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Happy Six Months Little House!


Yes, I was one of those weird people that kept track of ‘versarries’. Date we met, first date, etc. I get a major kick that we got married four and a half years after we started dating. To the day. It’s probably the only way numbers mean things to me. I really was never very into math. But I digress. Today marks 6 months to the day from when Bryan and I became home owners.

It was the morning of the blizzard of ’13. The day we found out the furnace was running, but the blower motor was shot, the day his parents left PA as soon as his mom got out of work at 7 am. The day we got snowed into this house with the windows not all the way shut because we couldn’t shut them from the inside and Bryan went outside in the middle of the night, middle of the blizzard to push on them while I tried to flip the locks. It was the start of the weekend where we went from blue shag, pink walls, and fuzzy wallpaper to a freshly painted (ceilings, walls, trim and subfloor) family room, guest bedroom, guest bathroom, and de papered and re-spackled (removing 3 layers of painted wallpaper removed parts of the plaster walls) half bath. It was the weekend my mother-in-law ran the carpet steamer all weekend long, cleaned all of our carpets at least two times and saved us the expense of replacing them. It was also the weekend of the ‘you’re going to pay for this’ neighbor. Read all about it here, then here, and wrap up here.

Ironically enough the same neighbor is re-cemmenting her garage floor and starting at 7 am all week there has been the glorious sound of jack hammers, big trucks, and who knows what 30 feet away from my bed. Ah well. At least I’m not getting told I’m going to pay for anything.

Looking around, it’s hard to believe what we’ve accomplished in the last six months, it’s also hard to believe what we’ve spent:

Beyond unpacking…


Our Bedroom: pretend the wallpaper is removed, because it is in real life We’ve removed the wallpaper, cleaned the carpet, buy and have installed new 8′ sliding door, added shelves to the closet, switched the ceiling light, recaulked some of the bathroom buy and hang new towel bar, hung some art, rip out 5 electric baseboards. (Admittedly not much was done to this room)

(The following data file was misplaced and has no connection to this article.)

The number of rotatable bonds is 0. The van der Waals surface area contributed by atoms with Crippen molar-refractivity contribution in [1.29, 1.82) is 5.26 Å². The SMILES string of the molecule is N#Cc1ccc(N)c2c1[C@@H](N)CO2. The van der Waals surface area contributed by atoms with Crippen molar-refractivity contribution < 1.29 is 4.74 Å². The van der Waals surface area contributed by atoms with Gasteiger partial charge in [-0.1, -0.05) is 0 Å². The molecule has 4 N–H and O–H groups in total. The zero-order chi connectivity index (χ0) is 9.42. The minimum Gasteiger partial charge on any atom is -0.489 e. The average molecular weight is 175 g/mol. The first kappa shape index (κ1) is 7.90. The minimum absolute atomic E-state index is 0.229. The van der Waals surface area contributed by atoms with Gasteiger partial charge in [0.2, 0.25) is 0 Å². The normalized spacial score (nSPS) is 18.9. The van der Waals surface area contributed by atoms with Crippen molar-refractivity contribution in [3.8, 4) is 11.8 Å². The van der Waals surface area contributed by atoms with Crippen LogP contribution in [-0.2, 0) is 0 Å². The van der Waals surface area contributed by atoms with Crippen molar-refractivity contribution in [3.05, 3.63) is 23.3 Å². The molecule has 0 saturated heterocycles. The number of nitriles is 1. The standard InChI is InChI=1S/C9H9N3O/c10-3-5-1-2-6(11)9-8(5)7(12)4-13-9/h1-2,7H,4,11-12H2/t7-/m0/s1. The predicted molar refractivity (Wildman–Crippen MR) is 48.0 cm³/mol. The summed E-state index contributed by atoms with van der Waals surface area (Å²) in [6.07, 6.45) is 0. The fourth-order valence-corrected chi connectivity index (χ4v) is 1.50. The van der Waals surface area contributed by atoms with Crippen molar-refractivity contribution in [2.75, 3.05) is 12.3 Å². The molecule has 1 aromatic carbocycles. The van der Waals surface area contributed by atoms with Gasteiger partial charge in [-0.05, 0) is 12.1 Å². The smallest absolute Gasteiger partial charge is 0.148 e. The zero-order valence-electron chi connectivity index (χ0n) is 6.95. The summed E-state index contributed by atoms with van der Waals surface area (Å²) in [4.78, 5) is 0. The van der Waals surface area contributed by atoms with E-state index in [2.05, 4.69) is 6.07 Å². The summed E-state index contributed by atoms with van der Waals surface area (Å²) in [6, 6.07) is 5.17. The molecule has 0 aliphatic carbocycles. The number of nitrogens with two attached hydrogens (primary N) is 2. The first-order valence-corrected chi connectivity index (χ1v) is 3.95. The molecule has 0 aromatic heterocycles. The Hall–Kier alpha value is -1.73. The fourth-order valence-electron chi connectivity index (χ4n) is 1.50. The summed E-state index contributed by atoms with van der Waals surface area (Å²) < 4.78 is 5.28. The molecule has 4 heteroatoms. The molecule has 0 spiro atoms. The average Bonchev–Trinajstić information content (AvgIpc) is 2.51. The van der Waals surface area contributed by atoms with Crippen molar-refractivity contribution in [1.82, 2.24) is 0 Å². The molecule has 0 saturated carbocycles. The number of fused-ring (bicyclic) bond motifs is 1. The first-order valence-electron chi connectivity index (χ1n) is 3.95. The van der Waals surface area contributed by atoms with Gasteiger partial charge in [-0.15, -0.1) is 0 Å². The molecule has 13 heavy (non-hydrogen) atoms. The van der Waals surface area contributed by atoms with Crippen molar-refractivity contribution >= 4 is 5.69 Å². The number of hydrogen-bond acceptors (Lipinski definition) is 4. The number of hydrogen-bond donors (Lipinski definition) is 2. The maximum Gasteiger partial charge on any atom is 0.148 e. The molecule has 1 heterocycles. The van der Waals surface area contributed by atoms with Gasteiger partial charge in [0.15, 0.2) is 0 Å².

Library: hung art and photos, bought and put together ikea loveseat and chaise, rip out 5 electric baseboards, broke window (oh boy)

photo 1

photo 2

Kitchen: touch up the paint, bought cushions and pillows for the built-in bench, buy, move the electrical ceiling box four feet, hang a new light in the breakfast nook, patch the old lights 2′ x 2′ square hole in the ceiling (not a typo) buy and hang a new light over the table, build the table (yes, Bryan in awesome), buy and put together ikea kitchen chairs hang art, place new rug

photo 5

Half Bath: strip wallpaper, remove and replace the toilet, paint walls, trim and ceiling, stencil walls, buy and add towel ring

photo 3 photo 4

Stairs: Remove all carpet, padding, and tack strips, fill and sand steps, paint steps and trim

photo 1

Family Room: Paint ceiling, walls, floor, trim, buy ans have installed new hardwood floors, sew and hang curtains, buy and put together ikea tv stand, buy loveseat, place new rug

photo 5

Guest Bedroom 1: Paint walls and trim, buy and hang art and curtains

photo 2

Guest Bedroom 2: Remove wall-paper, paint walls and trim, buy bed frame, bedding, art,

photo 1

Guest Bath: Paint, paint, paint. (It took three coats of white paint and primer to cover the chalky pink walls, buy floor mats, shower curtain

photo 3

Art Studio: Not a blessed thing

no photo. sorry not sorry ๐Ÿ™‚

Basement & Crawl Space: buy washer and dryer, fix both furnaces (credit from the seller), three times total, buy and have installed new water heater (credit from the seller), catch squirrel in have a heart trap

photo 4

this is definitely a work in progress photo….the doors need a few more coats of paint, the window needs paint, the concrete steps and garage pad needs paint, and the front door needs to be scraped the rest of the way and painted. We do think the mint and blue garage doors will blend better, just wait and see ๐Ÿ™‚

Outside: buy and use pressure washer, rip out 16 yards of gravel, rip out old overgrown weeds and trim back bushes, plant new plants out front, mulch the front, build raised garden bed and plant blueberry bushes, peach tree and grape-vine, paint garage doors and scrape paint on front door, fix hot tub, do a ton of electrical work (thankfully we got a credit from the seller), fix gutters, install rain barrel.

The crazy thing is we have done this conservatively, on a major budget. And waited to do a lot of it, or did it ourselves. The sliding door [the old door had a failed seal and was not insulating well], hot water heater [not up to code, inefficient] fixing both furnaces, and the electrical work [electrical panels in bathrooms? duct taped wires externally not in conduits?] were unfortunate necessaries, and things we trusted to the professionals. But we are so relieved they are fixed and working as they should. All the rest makes the house a home. And we love it.